Can we use a simple respondent pairing procedure to reduce barking in animal shelters?

By Steven Wade Payne, Kian S Assemi. California State University, Fresno. USA

A common complaint of animal shelter visitors and staff is that the dog kennel areas are too loud. This excessive noise, usually caused by barking from resident dogs, can have an adverse effect on adoption rates, animal wellbeing, and animal problem behavior.

In a recent study published in Pet Behaviour Science (DOI: 10.21071/pbs.v0i3.5758) by Payne and Assemi, the experimenters sought to reduce the noise levels in an animal shelter using a simple food-pairing procedure. The initial noise levels in the kennel averaged above the noise level that could be potentially damaging to human hearing. The experimenters paired food and the sound of an automatic door chime for each dog in the shelter every day over a period of three weeks. After this pairing, the door chimes were left on the doors, but the pairing was stopped.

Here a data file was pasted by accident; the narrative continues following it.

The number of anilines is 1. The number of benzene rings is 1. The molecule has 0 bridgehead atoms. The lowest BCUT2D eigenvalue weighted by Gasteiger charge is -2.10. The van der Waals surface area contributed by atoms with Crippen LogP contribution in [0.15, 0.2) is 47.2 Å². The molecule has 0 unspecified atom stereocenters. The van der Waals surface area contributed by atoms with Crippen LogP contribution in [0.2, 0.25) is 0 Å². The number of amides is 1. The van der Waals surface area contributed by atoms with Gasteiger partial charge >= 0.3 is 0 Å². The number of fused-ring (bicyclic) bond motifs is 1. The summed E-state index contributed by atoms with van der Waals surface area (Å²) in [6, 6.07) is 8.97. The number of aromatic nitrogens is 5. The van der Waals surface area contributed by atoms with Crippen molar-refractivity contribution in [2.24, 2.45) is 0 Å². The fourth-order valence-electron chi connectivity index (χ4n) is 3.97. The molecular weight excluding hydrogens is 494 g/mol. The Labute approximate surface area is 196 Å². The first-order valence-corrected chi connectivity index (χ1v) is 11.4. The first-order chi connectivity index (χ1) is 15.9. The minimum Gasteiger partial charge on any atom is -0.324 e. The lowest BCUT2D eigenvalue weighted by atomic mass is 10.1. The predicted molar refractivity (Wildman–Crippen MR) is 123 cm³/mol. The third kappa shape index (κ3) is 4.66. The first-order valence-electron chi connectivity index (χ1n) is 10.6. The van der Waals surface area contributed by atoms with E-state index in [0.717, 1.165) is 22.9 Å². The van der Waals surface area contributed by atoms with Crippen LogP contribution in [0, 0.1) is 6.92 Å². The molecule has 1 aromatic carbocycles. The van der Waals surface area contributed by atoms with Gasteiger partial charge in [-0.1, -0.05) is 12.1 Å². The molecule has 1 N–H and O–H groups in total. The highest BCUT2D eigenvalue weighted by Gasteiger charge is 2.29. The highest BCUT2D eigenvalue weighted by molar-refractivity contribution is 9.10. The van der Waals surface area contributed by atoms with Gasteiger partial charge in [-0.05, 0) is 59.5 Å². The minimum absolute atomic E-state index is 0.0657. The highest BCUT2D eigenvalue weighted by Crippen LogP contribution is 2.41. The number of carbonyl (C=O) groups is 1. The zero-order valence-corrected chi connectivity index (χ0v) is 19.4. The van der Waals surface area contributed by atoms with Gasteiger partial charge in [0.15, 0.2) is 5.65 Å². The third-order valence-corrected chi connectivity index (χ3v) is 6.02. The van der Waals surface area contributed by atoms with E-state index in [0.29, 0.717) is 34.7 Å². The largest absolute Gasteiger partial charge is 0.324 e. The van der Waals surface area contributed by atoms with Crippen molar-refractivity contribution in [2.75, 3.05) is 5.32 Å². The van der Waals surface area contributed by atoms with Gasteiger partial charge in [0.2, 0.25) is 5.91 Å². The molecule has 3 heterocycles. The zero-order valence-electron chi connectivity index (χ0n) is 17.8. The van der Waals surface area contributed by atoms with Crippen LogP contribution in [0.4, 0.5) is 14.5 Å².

The results showed that the average noise level decreased below levels that could damage hearing without additional pairing and maintained at low levels across several observations. These results were repeated in a subsequent phase. The results showed that overall, the simple pairing procedure which required very little effort on the part of the experimenters successfully decrease the noise levels to socially significant levels.

It is possible that these methods could be incorporated into an animal shelter’s day-to-day routine in order to maintain lower noise levels in dog kennel areas.

 

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